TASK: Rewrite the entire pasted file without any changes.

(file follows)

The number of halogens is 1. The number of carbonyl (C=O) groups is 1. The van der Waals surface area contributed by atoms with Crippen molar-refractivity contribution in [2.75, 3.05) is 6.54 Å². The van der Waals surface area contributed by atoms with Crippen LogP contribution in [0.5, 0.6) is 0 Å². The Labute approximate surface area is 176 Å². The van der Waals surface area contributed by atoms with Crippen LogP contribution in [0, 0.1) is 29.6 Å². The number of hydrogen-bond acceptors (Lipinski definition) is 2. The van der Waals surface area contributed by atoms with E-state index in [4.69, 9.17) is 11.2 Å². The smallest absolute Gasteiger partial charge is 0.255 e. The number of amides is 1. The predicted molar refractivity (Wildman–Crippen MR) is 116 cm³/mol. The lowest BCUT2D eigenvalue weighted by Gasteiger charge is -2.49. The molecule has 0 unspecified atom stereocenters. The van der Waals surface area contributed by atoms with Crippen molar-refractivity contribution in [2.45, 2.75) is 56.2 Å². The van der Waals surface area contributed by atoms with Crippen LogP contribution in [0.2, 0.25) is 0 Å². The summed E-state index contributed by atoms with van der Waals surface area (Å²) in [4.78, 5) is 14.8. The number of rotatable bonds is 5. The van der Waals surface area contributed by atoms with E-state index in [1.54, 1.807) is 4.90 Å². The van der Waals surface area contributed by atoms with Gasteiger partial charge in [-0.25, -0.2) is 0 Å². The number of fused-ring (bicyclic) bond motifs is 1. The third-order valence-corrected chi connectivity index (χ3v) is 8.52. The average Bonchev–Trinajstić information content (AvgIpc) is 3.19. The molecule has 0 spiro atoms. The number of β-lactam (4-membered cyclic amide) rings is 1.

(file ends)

The number of halogens is 1. The number of carbonyl (C=O) groups is 1. The van der Waals surface area contributed by atoms with Crippen molar-refractivity contribution in [2.75, 3.05) is 6.54 Å². The van der Waals surface area contributed by atoms with Crippen LogP contribution in [0.5, 0.6) is 0 Å². The Labute approximate surface area is 176 Å². The van der Waals surface area contributed by atoms with Crippen LogP contribution in [0, 0.1) is 29.6 Å². The number of hydrogen-bond acceptors (Lipinski definition) is 2. The van der Waals surface area contributed by atoms with E-state index in [4.69, 9.17) is 11.2 Å². The smallest absolute Gasteiger partial charge is 0.255 e. The number of amides is 1. The predicted molar refractivity (Wildman–Crippen MR) is 116 cm³/mol. The lowest BCUT2D eigenvalue weighted by Gasteiger charge is -2.49. The molecule has 0 unspecified atom stereocenters. The van der Waals surface area contributed by atoms with Crippen molar-refractivity contribution in [2.45, 2.75) is 56.2 Å². The van der Waals surface area contributed by atoms with Crippen LogP contribution in [0.2, 0.25) is 0 Å². The summed E-state index contributed by atoms with van der Waals surface area (Å²) in [4.78, 5) is 14.8. The number of rotatable bonds is 5. The van der Waals surface area contributed by atoms with E-state index in [1.54, 1.807) is 4.90 Å². The van der Waals surface area contributed by atoms with Gasteiger partial charge in [-0.25, -0.2) is 0 Å². The number of fused-ring (bicyclic) bond motifs is 1. The third-order valence-corrected chi connectivity index (χ3v) is 8.52. The average Bonchev–Trinajstić information content (AvgIpc) is 3.19. The molecule has 0 spiro atoms. The number of β-lactam (4-membered cyclic amide) rings is 1.